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So the students ran the engine over the Thanksgiving break and both cylinders were firing! The only problem was that one of the Crank arms started to rotate and gall the key, which threw off the timing, and back fired. When the engine back fired it sheared both keys. So now we have to make 2 new crank arms and add new keys and probably key seats also...we'll see.

At least both cylinders are firing very strong!
 

vascon2196

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One crank arm complete along with one drive key. We also installed the muffler. We added grease fitting to the drive axle. Still fooling around with the ignition timer...I don't like where it is. The engine will back fire if it's not turned over hard enough to get over the initial compression. But we are chugging along like a snail.
 

stevehuckss396

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Glad to hear you are still plugging away. Looking forward to the video of you taking the first spin around the campus.
 

Charles Lamont

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Still fooling around with the ignition timer...I don't like where it is. The engine will back fire if it's not turned over hard enough to get over the initial compression.
Is it not adjustable? (I can't remember what you may have said about it, and don't have time right now to look back.) I would have expected you to retard the ignition for starting and to adjust it once running.
 

vascon2196

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We had to take the flywheel off the engine to repair the cranks. While the flywheel was off I decided to finally switch the inside frame angle irons which was a big pain because everything had to come off!

Anyway, it's done, angle irons switched, re-assembled. Notches were milled into the angle irons for crank clearance.

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vascon2196

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Next steps:

Press crank arms onto ends of crankshaft and re-install flywheel ass'y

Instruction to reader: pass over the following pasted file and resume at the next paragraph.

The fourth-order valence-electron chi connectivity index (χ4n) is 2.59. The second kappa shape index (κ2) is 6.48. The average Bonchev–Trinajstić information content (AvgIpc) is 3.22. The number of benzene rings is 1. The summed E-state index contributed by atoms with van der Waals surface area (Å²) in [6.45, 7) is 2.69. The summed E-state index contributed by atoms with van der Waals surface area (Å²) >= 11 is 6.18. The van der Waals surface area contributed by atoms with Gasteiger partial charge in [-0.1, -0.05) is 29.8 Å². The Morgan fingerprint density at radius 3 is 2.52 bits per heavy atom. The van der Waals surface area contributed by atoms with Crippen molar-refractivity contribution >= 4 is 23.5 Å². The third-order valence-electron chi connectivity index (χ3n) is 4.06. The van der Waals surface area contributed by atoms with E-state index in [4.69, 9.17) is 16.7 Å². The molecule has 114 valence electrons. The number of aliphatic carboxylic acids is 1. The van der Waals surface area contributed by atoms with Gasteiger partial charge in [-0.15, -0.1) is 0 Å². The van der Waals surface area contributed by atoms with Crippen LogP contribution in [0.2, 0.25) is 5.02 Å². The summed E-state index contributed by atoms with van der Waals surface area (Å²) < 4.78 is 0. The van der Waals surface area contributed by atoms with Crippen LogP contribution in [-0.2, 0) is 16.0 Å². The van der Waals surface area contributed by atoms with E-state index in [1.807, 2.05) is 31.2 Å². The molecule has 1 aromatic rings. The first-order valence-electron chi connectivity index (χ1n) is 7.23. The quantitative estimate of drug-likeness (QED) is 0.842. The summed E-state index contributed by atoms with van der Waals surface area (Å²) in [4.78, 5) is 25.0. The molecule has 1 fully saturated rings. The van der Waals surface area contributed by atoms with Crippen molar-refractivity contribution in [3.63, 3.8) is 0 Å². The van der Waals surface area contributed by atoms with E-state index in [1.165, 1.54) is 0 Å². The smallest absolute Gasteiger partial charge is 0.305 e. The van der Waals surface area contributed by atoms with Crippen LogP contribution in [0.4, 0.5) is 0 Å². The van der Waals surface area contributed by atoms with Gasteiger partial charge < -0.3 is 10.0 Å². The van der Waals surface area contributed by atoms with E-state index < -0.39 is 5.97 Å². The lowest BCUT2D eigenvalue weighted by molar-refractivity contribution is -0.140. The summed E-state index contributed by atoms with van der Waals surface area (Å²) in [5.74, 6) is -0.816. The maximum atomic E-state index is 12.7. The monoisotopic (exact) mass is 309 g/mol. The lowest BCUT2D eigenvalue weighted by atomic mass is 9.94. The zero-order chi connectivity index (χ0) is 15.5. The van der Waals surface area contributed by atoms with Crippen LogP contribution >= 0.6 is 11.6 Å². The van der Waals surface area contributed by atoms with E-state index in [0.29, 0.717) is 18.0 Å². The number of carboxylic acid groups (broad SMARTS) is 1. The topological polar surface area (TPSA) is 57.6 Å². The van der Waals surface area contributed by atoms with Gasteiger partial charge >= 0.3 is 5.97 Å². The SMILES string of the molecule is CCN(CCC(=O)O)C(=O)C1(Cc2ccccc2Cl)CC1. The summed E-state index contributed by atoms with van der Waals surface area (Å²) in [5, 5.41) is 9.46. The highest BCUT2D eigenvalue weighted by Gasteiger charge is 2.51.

Re-design contact on flywheel for better ignition timer

Hinge the seat

Install gas and water tanks with all the plumbing

Add cotter pins/lock nuts to all fasteners

Test the engine outside, adjust carb, etc

Then see if it moves a person!
 

JRD56

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Hello, I realize I'm rather late in joining this conversation, but I was wondering how to go about getting plans/drawings for the Quadricycle. I've been unable to figure out how to get the original George De Angelis plans or the plans developed for the New England Institute of Technology project. Perhaps someone could clarify the latest information on obtaining plans. Thanks
JRD56
 

vascon2196

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George DeAngelis plans can be purchased through Dave Dunlavy...his contact information is somewhere on this thread. Also, we are having major difficulties timing the engine...if anyone has timed the full size Quadricycle engine and have some tips and tricks please let us know. We decided to try the original electrical timer and can't figure it out.
 

JRD56

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Thanks, I have sent a message to Dave Dunlavy, but have not received a reply, I'll keep trying. While I've not built my engine yet, I have studied the ignition timing some and I've built quite a few engines (automotive) over the years. I don't know what you are using for an ignition system but typically you fire the spark plug just before the piston reaches top dead center. On an automotive engine the harmonic balancer (which is on the crankshaft) is typically marked so you can use a timing light to check the timing. The timing light is triggered by the No.1 spark plug wire and you can twist the distributor to achieve the desired timing. I assume you are triggering the ignition from some sort of mechanism on the flywheel. You could put a mark on the flywheel and a reference point mark on the frame so that they line up when the piston is at top dead center. You could then use a timing light to check the timing and set it so it fires just before top dead center. There are several economical battery powered timing lights on the market. You need to make sure you are on the correct cylinder based on the rocker arm (distributor arm) position. You may also want to ensure the exhaust valve timing is correct as it will have an impact on combustion which may appear as a timing issue.